Director ordered to pay £232k in NIC and interest
HCL Equipment Contracts Limited’s liability to pay class 1 NIC on employees’ earnings was transformed into a personal liability of the director when the company went into administration.
David J Unwin was a director at HCL Equipment Contracts Limited (HCL). The company’s accounts for the year ended 31 December 2011 shoed an average of 55 employees and a tax creditor headed “taxes and social security costs” of £699 per week, which solely related to unpaid PAYE and NIC.
In 2010/11, the workers had been paid net of PAYE and NIC, but HCL had made no payments of PAYE or NIC to HMRC. The company had also filed a nil employer return (form P35) for that year.
Employees or agency workers?
Unwin argued that HCL had transferred its employees to a related party, Caledonian Mining Ltd (CML) and that CML had also provided agency staff for particular projects. As a result, any liability for employee deductions was that of CML.
Unwin also stated that the employment figures in the company’s accounts included agency staff, and asserted that the tax creditor related to VAT, not NIC.
Unwin’s evidence included two letters between CML and HCL stating that CML had taken on all of the payroll responsibilities for HCL from 1 March 2010, and had charged an administration fee of £1,000 per month to do so.
HCL was placed into administration in 2014. The administrator provided a bank statement, which showed payments made from HCL to CML in February and March 2011 for amounts related to PAYE and NIC. However, for each payment made, the same day CML paid back almost the same amount to HCL, with the difference seemingly representing an administration fee charged by CML.
Unwin argued that the payment back from CML related to equipment sold, but as he did not have access to HCL’s records (all documents were with the administrator) he was unable to substantiate the transaction.
Under SSAA 1992, s 121C, HMRC may issue a personal liability notice (PLN) to company officers that specifies the amount of NIC that they are to personally pay to HMRC, if the following conditions are met:
- the company has failed to pay NIC due; and
- the failure appears to be attributable to fraud or neglect on the part of one or more individuals who, at the time of the fraud or neglect, were officers (eg directors) of the company
HMRC found no evidence of employees having been transferred to CML, and concluded that PAYE and NIC responsibilities remained with HCL.
HMRC determined that Unwin was an officer of HCL throughout 2010/11, and the failure to pay was due to Unwin’s negligence. By Unwin’s own confirmation, he was responsible for the strategic and financial matters of the company.
In 2018, HMRC issued Unwin a PLN to the tune of £232,942.95, comprising: £213,822 class 1 NIC plus £19,120.95 interest, in respect of unpaid NIC owed by HCL for 2010/11.
Unwin appealed against the PLN (TC07837).
Same story, different companies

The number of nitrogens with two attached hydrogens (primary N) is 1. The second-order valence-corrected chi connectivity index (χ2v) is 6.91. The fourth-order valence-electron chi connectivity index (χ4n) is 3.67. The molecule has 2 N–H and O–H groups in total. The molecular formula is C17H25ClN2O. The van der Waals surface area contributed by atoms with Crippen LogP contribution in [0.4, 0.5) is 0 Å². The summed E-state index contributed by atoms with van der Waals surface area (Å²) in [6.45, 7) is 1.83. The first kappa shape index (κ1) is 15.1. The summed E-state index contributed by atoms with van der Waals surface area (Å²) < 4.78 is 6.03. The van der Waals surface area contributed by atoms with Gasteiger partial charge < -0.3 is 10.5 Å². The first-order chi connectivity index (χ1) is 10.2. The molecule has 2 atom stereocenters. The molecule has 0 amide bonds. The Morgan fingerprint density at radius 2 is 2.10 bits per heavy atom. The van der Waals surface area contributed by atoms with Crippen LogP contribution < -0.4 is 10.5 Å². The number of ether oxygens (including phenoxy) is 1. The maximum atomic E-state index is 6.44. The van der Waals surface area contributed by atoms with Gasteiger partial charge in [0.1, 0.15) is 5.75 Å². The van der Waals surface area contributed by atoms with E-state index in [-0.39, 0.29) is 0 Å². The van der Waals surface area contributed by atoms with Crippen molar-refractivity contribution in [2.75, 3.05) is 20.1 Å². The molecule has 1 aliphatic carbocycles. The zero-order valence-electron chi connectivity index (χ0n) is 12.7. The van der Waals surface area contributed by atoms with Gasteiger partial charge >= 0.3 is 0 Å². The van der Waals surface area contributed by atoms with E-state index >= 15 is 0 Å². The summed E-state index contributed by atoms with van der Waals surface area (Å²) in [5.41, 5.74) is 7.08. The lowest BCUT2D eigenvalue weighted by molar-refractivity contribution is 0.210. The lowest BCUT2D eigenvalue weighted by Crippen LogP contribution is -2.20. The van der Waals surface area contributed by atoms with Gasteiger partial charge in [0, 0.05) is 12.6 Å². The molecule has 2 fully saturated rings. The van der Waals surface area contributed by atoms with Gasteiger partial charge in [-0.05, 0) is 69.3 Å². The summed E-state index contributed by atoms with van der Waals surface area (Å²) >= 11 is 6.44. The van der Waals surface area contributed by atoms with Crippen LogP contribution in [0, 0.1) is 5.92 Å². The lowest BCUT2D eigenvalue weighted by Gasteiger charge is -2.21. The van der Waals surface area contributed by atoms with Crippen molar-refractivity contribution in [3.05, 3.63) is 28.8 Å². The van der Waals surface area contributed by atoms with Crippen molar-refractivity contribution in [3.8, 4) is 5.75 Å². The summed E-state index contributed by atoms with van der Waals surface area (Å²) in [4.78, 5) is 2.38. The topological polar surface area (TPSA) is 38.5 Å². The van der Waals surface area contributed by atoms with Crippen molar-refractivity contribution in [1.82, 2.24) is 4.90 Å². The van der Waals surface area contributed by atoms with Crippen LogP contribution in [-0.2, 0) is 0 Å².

The FTT also considered the fact that Unwin had been subject to an insolvency service investigation into a different company; Wrekin Construction Company Limited.
As part of that investigation in 2013, Unwin admitted that in 2008 he caused Wrekin to enter into an arrangement with a connected company (Britannia Management Services Limited) for them to ostensibly administer and pay Wrekin’s payroll and to pay all sums due to HMRC in respect of PAYE/NIC. This was done in an effort to pass the responsibility for payment of Wrekin’s PAYE/NIC liability to BMS.
However, Unwin intended that there would be a default in the payment of Wrekin’s liability to HMRC for PAYE/NIC and that the monies due to HMRC would instead be utilised amongst other companies of which Unwin was a director.
As a result of that investigation, Unwin was disqualified from acting as a company director for 10 years.
The fact that £213,822 of NIC was outstanding to HMRC was not in dispute. Rather, the FTT had to decide whether the liability fell to HCL or CML.
The FTT determined that the NIC liability belonged to HCL. It did not accept the suggestion that HCL’s tax creditor somehow related to VAT; the creditor could only relate to PAYE and NIC, as no corporation tax was due by the company, nor was there evidence of a VAT or CIS debt for the period.
Further, the FTT found that the disclosure in HCL’s accounts of the number and costs of employees was exactly what it stated; there was no gloss to be added in relation to purported agency staff.
The FTT also found Unwin to be an unreliable witness. Originally, he told the FTT that the only document relating to the alleged transfer of employees was the February 2010 letter between CML and HCL. However, during the hearing, he claimed there had been a full TUPE consultation process and a formal contract prepared by solicitors, but he could not give any particular details or documentary evidence.
As to Unwin’s previous dealings with Wrekin, the FTT noted that if substituting HCL for Wrekin and CML for BMS, the same thing had happened, but in this case, almost all the payment to CML was immediately paid back to HCL.
The PLN was found to have been correctly made in the assessed amount on Unwin. He was the officer fully responsible for the financial affairs of HCL at the time, and he had neglected to ensure HCL complied with its statutory duties.
The appeal was dismissed.
HMRC became aware of HCL’s failings as a result of an investigation into CML. HMRC suspected false invoices had been issued to generate fraudulent VAT repayments, with one of the companies implicated being HCL.